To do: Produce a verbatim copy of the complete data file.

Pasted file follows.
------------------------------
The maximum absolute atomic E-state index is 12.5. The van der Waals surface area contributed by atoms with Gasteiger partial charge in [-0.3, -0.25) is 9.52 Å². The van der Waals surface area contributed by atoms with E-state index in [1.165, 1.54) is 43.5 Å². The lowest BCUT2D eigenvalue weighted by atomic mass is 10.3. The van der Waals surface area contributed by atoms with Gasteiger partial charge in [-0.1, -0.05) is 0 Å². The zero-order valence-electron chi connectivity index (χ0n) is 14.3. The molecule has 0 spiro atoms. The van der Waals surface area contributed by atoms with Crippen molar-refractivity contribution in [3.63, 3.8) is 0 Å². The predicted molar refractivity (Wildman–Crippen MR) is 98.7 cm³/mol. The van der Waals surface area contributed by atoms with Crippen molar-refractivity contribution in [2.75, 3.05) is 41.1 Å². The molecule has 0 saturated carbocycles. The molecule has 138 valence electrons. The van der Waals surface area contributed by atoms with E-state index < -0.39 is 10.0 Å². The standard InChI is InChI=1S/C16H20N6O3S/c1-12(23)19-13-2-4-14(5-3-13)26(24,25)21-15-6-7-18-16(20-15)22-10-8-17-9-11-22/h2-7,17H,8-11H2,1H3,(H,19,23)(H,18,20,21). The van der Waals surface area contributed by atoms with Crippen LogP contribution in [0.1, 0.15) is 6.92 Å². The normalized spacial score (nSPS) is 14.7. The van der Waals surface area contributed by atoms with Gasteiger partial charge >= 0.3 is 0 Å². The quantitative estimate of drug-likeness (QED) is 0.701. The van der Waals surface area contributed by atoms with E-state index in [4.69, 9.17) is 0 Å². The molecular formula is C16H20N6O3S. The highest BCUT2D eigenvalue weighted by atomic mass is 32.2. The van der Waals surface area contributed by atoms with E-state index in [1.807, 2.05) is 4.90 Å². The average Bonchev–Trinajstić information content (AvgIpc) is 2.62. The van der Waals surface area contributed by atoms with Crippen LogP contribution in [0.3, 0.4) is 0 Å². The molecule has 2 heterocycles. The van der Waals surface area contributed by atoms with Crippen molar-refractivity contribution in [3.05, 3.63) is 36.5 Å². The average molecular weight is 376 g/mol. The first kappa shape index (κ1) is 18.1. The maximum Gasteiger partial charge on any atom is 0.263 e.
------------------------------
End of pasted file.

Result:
The maximum absolute atomic E-state index is 12.5. The van der Waals surface area contributed by atoms with Gasteiger partial charge in [-0.3, -0.25) is 9.52 Å². The van der Waals surface area contributed by atoms with E-state index in [1.165, 1.54) is 43.5 Å². The lowest BCUT2D eigenvalue weighted by atomic mass is 10.3. The van der Waals surface area contributed by atoms with Gasteiger partial charge in [-0.1, -0.05) is 0 Å². The zero-order valence-electron chi connectivity index (χ0n) is 14.3. The molecule has 0 spiro atoms. The van der Waals surface area contributed by atoms with Crippen molar-refractivity contribution in [3.63, 3.8) is 0 Å². The predicted molar refractivity (Wildman–Crippen MR) is 98.7 cm³/mol. The van der Waals surface area contributed by atoms with Crippen molar-refractivity contribution in [2.75, 3.05) is 41.1 Å². The molecule has 0 saturated carbocycles. The molecule has 138 valence electrons. The van der Waals surface area contributed by atoms with E-state index < -0.39 is 10.0 Å². The standard InChI is InChI=1S/C16H20N6O3S/c1-12(23)19-13-2-4-14(5-3-13)26(24,25)21-15-6-7-18-16(20-15)22-10-8-17-9-11-22/h2-7,17H,8-11H2,1H3,(H,19,23)(H,18,20,21). The van der Waals surface area contributed by atoms with Crippen LogP contribution in [0.1, 0.15) is 6.92 Å². The normalized spacial score (nSPS) is 14.7. The van der Waals surface area contributed by atoms with Gasteiger partial charge >= 0.3 is 0 Å². The quantitative estimate of drug-likeness (QED) is 0.701. The van der Waals surface area contributed by atoms with E-state index in [4.69, 9.17) is 0 Å². The molecular formula is C16H20N6O3S. The highest BCUT2D eigenvalue weighted by atomic mass is 32.2. The van der Waals surface area contributed by atoms with E-state index in [1.807, 2.05) is 4.90 Å². The average Bonchev–Trinajstić information content (AvgIpc) is 2.62. The van der Waals surface area contributed by atoms with Crippen LogP contribution in [0.3, 0.4) is 0 Å². The molecule has 2 heterocycles. The van der Waals surface area contributed by atoms with Crippen molar-refractivity contribution in [3.05, 3.63) is 36.5 Å². The average molecular weight is 376 g/mol. The first kappa shape index (κ1) is 18.1. The maximum Gasteiger partial charge on any atom is 0.263 e.